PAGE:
Bloody pin feathers

Discussion in 'Emergencies / Diseases / Injuries and Cures' started by sassfras, Oct 22, 2018.

  1. sassfras

    sassfras Chirping

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    One of my Girls (an easter egger) is having a horrible time with her pin feathers. Every day I seem to see fresh blood coming from a new one, I don’t see any of the other girls picking on her any extra, so I’m concerned that she has poor quality feathers, or that she’s picking herself. I know that chickens are tender during a molt, so I hate to trap and treat her, but I feel leaving this issue alone isn’t good either. None of the others girls molting are having this issue. It also seems the sheaths are slow to come off? Anyone else deal with this or heard of this?
     
  2. oldhenlikesdogs

    oldhenlikesdogs Chicken tender

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    What are you feeding? They need a higher protein ration to molt efficiently. I personally haven't seen any bloody pin feathers ever, so I might think someone is picking at her. The sheath needs to be preened off by the bird after the feathers are done growing. I do on occasion help my polish and their crests but that's because they can't reach them. A normal chicken shouldn't need help.

    If it continues you may have to try a separation by a fence to see if it is from others.
     
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  3. OliveGrace

    OliveGrace Chirping

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    I found my EE who is molting at only 8 months with bloody tail pin feathers this morning. She is like 2nd in the pecking order so is not usually picked on. I watched from afar and saw that even the chicken on the bottom of the pecking order was pecking at her tail feathers. I am new to this so I, of course, was horrified. I put her in a warm Epsom salt bath and pulled the broken bleeding feathers and then sprayed her with Vetricyn and used a septic powder to stop any bleeding. She is in a crate in my laundry room right now. She seems better but I know she is wondering why she is not with the other girls. I have ordered a saddle and pinless peepers which I have never heard of until today. Since It could take weeks for the feathers to come in, I have to do something to protect her. I hope I am doing the right things. If you have any anyone has any other suggestions I would appreciate any help.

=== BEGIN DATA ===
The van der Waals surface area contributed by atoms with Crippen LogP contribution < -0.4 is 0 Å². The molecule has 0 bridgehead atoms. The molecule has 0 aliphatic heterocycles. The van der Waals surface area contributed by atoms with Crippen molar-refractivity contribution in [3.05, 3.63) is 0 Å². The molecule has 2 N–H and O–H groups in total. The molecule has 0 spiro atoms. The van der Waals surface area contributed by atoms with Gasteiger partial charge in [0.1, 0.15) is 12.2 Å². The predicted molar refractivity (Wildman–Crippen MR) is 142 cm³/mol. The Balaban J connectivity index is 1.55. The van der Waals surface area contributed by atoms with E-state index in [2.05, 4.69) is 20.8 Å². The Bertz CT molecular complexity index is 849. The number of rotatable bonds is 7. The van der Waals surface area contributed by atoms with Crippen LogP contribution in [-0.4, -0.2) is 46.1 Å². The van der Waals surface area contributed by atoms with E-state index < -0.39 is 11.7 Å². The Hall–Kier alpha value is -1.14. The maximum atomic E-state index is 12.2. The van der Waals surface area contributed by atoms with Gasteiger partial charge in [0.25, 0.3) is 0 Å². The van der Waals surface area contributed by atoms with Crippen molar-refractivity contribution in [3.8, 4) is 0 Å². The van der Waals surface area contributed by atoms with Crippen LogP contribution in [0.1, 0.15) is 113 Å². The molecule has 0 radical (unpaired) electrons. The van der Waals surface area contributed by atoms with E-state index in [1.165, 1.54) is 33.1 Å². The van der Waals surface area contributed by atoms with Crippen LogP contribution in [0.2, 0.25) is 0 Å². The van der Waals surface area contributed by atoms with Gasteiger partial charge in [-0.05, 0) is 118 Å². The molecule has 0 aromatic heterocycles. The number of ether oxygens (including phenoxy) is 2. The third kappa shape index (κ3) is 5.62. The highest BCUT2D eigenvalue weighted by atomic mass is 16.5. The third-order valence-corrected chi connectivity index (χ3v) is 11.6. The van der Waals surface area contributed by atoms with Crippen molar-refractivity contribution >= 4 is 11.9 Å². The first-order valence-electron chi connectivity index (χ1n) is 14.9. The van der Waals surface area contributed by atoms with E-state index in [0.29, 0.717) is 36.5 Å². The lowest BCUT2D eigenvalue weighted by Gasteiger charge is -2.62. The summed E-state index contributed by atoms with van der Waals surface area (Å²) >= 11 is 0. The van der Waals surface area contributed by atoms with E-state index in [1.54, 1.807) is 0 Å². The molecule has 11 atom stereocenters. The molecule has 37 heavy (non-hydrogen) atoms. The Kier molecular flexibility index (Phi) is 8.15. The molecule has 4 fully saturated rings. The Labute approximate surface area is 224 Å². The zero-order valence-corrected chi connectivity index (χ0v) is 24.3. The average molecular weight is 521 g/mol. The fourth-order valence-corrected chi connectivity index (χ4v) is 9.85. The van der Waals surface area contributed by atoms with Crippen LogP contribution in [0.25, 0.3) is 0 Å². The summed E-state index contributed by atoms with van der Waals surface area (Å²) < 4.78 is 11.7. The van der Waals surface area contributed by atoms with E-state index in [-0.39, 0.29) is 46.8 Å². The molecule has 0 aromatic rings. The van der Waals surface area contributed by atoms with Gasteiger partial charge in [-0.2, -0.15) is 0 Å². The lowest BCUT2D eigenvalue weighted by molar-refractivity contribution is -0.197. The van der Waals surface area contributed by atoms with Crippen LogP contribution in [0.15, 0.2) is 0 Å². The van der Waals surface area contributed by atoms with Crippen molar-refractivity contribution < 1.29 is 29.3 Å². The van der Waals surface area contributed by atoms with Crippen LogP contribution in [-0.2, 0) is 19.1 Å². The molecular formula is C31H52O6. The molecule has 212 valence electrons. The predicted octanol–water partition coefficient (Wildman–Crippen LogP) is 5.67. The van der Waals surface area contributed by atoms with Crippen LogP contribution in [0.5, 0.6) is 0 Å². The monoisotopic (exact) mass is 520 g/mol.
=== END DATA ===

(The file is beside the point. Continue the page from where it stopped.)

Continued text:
4. Wyorp Rock

    Wyorp Rock Crossing the Road

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    For both @sassfras and @OliveGrace
    How much space do you have?

    A molting hen is vunerable not matter her status in the pecking order so it's not uncommon for a lower girl to take advantage.

    Having enough space and few places that hens can go to get out of the way of the flock can help during molting.

    As for separation...if that has to be done, do it within the coop/run, don't pull a bird completely out of sight of the flock, this will make integration harder when they are fully feathered. Also if kept inside, then you may also have a problem with re-acclimating them to winter temperatures as well.

    I occasionally separate out a bird that is having a bit of trouble, but usually only for a few hours so she can rest and eat/drink. I don't remove her, if my grow out area is full, then I cage within the run. All birds stay within sight of one another.